An executive order on religious liberty issued by President Donald Trump and the passing in the House of Representatives of legislation to repeal the Affordable Care Act (Obamacare) brought disappointed responses from religious liberty campaigners and Catholic leaders.
Despite the fanfare around the signing of the executive order in the White House Rose Garden, critics charged that the order did not accomplish much. The president urged the Department of the Treasury not to enforce the “Johnson Amendment”, a law that bars non-profit organisations, including Churches, from endorsing political candidates or making contributions. The law, which remains on the books, was rarely enforced beforehand.
Similarly, in regard to the contraception mandate that has been the focus of litigation by Catholic agencies and institutions for seven years, the new order stated that relevant departments will consider issuing “amended regulations, consistent with applicable law”, to address conscience-based objections to what is mandated by Obamacare. But the Supreme Court had already instructed the Government and those suing it to devise amended regulations.
“The religious liberty executive order is meaningless,” stated Professor Robert George, a frequent advocate for religious liberty cases. “No substantive protections for conscience. A betrayal. Ivanka and Jared [the president’s daughter and son-in-law] won. We lost.”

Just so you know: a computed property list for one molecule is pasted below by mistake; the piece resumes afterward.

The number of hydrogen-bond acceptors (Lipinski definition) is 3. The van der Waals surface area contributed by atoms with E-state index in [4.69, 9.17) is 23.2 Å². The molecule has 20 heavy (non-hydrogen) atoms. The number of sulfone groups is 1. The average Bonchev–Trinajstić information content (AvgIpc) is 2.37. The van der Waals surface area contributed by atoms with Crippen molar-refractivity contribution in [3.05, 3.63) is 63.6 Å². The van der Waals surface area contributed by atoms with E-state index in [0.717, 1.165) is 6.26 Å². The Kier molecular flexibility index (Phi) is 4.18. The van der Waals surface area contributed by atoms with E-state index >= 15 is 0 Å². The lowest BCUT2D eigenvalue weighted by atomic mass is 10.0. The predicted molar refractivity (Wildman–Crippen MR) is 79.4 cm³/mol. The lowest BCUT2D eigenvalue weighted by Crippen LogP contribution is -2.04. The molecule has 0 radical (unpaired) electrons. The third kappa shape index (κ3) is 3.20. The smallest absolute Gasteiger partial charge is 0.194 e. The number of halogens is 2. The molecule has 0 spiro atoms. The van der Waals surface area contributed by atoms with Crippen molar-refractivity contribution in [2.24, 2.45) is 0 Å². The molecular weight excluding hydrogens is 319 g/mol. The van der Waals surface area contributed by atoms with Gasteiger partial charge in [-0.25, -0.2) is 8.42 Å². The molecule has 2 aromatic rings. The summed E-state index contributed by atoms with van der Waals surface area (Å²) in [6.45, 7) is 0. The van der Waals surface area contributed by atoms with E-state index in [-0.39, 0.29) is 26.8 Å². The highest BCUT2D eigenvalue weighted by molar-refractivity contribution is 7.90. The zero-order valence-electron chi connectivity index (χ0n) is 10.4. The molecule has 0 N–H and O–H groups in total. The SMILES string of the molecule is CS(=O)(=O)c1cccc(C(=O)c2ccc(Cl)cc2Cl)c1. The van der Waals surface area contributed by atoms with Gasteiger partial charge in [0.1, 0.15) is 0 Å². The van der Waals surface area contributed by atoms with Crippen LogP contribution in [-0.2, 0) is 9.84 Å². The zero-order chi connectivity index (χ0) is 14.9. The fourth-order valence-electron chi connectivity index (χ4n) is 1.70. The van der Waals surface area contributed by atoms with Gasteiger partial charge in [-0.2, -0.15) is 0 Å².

Meanwhile the passing by the House of Representatives of legislation to repeal and replace Obamacare prompted strong complaints from Catholic bishops and health ministries. “Even with efforts to improve the bill before passage, the American Health Care Act [The Republican replacement bill] still contains major defects, particularly regarding changes to Medicaid that risk coverage and affordability for millions; it is deeply disappointing that the voices of those who will be most severely impacted were not heeded,” said Bishop Frank Dewane, chairman of the committee on domestic justice and human development. “The AHCA does offer critical life protections, and our health care system desperately needs these safeguards. But still, vulnerable people must not be left in poor and worsening circumstances as Congress attempts to fix the current and impending problems with [Obamacare].” Bishop Dewane urged the Senate to make major revision to the proposal.